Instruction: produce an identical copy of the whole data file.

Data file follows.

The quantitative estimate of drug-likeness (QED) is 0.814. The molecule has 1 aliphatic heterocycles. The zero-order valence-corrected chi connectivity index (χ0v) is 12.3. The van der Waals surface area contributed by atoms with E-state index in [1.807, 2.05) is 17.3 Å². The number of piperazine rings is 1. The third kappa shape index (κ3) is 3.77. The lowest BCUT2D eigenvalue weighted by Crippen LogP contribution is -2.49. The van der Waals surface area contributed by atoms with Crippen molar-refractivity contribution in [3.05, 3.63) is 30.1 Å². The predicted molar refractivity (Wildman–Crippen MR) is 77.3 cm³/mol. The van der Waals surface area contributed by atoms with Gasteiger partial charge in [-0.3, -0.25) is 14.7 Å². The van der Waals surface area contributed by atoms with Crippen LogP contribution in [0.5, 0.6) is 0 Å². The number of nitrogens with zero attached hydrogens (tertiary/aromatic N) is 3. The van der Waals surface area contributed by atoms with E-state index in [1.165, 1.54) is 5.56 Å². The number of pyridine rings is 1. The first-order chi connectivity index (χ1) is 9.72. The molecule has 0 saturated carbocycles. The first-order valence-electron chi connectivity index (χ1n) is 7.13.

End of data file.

The quantitative estimate of drug-likeness (QED) is 0.814. The molecule has 1 aliphatic heterocycles. The zero-order valence-corrected chi connectivity index (χ0v) is 12.3. The van der Waals surface area contributed by atoms with E-state index in [1.807, 2.05) is 17.3 Å². The number of piperazine rings is 1. The third kappa shape index (κ3) is 3.77. The lowest BCUT2D eigenvalue weighted by Crippen LogP contribution is -2.49. The van der Waals surface area contributed by atoms with Crippen molar-refractivity contribution in [3.05, 3.63) is 30.1 Å². The predicted molar refractivity (Wildman–Crippen MR) is 77.3 cm³/mol. The van der Waals surface area contributed by atoms with Gasteiger partial charge in [-0.3, -0.25) is 14.7 Å². The van der Waals surface area contributed by atoms with Crippen LogP contribution in [0.5, 0.6) is 0 Å². The number of nitrogens with zero attached hydrogens (tertiary/aromatic N) is 3. The van der Waals surface area contributed by atoms with E-state index in [1.165, 1.54) is 5.56 Å². The number of pyridine rings is 1. The first-order chi connectivity index (χ1) is 9.72. The molecule has 0 saturated carbocycles. The first-order valence-electron chi connectivity index (χ1n) is 7.13.